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Dental disease in pets is more common than many pet parents realize—as many as 85% of pets will have dental disease by the age of 3.
And just like in humans, dental disease in pets is more than just about the teeth. It can make existing diseases worse or even cause certain diseases, including heart, liver, and kidney disease, and dramatically reduce the quality of life for your senior pet.
While there are things you can do at home to protect your pet’s dental health, such as daily brushing, your pet also needs regular cleanings at the vet’s office. Dental insurance is a great way to help manage your pet’s dental expenses while providing great dental care.
Does My Pet Need Dental Insurance?
The short answer is probably yes.
Having a pet insurance plan that includes dental cleanings, accidents, and illness can help you manage your pet’s dental care and protect you against expensive surprises.
Even if you practice excellent dental hygiene at home for your pet, they should still be getting professional dental care. It’s also likely that older pets will eventually experience a more serious dental problem.
All dental cleanings should be performed under general anesthesia so your vet can thoroughly assess each tooth and look at gum tissue. The American Animal Hospital Association and the American Veterinary Medical Association caution against non-anesthetic dental cleanings.
Routine cleanings can be expensive, and it can get more expensive if your pet needs oral surgery to remove any teeth. Your vet likely won’t be able to tell if they need to do any extractions until they are able to do a thorough assessment of each tooth during your pet’s regular dental checkup/cleaning.
How Does Pet Dental Insurance Work? Is It Included in Regular Pet Insurance Policies?
Most companies don’t offer stand-alone or add-on dental insurance. If there is any dental coverage, you’ll find it noted in the bullet points or fine print of traditional pet insurance plans. There are three main types of traditional plans: accident-only, accident and illness, and wellness plans.
With most pet dental insurance, you will have to pay the total up-front costs at the vet, instead of paying a copay like you would at your dentist. Then you submit the receipt to the insurance company for approval and reimbursement.
What Does Pet Dental Insurance Cover?
That depends on the type of traditional pet insurance you have and what the fine print says about dental coverage:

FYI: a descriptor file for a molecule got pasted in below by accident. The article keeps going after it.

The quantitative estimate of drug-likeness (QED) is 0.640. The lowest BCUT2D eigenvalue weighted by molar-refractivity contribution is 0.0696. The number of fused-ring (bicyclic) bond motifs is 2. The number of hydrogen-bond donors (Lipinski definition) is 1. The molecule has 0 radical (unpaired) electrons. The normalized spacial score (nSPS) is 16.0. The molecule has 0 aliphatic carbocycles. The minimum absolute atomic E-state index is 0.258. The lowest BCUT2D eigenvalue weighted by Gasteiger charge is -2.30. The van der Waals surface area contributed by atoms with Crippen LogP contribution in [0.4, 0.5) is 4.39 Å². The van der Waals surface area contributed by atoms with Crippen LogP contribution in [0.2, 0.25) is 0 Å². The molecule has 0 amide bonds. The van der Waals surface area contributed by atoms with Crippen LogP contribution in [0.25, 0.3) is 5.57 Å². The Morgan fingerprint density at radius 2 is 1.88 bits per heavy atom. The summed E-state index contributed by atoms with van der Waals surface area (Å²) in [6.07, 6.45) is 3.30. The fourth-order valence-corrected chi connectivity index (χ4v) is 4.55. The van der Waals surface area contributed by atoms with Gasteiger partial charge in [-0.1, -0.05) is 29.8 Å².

In general, an accident-only pet insurance plan would cover only dental accidents, like a chipped tooth.
An accident and illness pet insurance plan may or may not cover both dental accidents and dental illness, such as gum disease. There are exclusions, such as pets that showed signs of dental disease before you got the plan or pets over age 3 that don’t have proof of regular dental exams/cleanings.
Pet wellness plans may or may not cover dental cleanings; if they do, it is usually up to a set amount.
You should start taking your pet for dental cleanings no later than age 2, since most pets already have dental disease at age 3. Ask your vet about when to have your pet’s first cleaning and how often to schedule them, because your pet may have different needs.
Some pet insurance companies will decline coverage for pre-existing dental conditions or complications caused by lack of routine dental care. This is why you should keep up with your pet’s dental hygiene and get a dental policy early on.
Your vet will assess your pet’s dental health and assign a grade:
Grade 1: No tartar to mild tartar/plaque and healthy gum tissue
Grade 2: Mild plaque with slight gingivitis
Grade 3: Heavy plaque with notable gingivitis
Grade 4: Heavy plaque, gingivitis, and systemic infection
How to Find the Right Pet Dental Insurance
When shopping for pet insurance policies that include dental coverage, ask the following questions. Get your vet’s input as well as you consider the following factors:
Do you have a small dog/cat or a larger dog? Dental coverage usually costs slightly more for dogs than for cats, mostly due to size. Larger pets require more anesthetic drugs, higher doses of medications, and longer anesthetic and cleaning times.
How old is your pet?
Policies for older pets are often more expensive due to management of health issues and supportive care. An accident/illness plan might be best for them. With this plan, you’d still pay out of pocket for routine cleanings, but your pet would have coverage for issues such as mass removals, gingival hyperplasia treatment, and injuries, including broken teeth.
For pets not yet 3 years old, consider a plan that covers preventive care/routine cleanings. This type of plan will help you manage the cost of routine dental care for pets that are less likely to have severe dental illness.
What’s your pet’s general health? Coverage for pets with pre-existing medical conditions may be more expensive, or those issues may be excluded from coverage. Many health conditions also affect your pet’s teeth and may result in higher dental bills. Apply for coverage when you first adopt your pet, to help avoid these complications.
Consider your pet’s habits and lifestyle. If you have a very active chewer, for example, you might consider an injury/illness plan to address broken and damaged teeth.
Check a prospective plan to ensure that it covers breed tendencies or breed-associated dental conditions. Boxers, for example, tend to develop gingival hyperplasia, which is an overgrowth of gum tissue that needs to be removed for dental health and cleaning.
Featured Image: iStock.com/RossHelen
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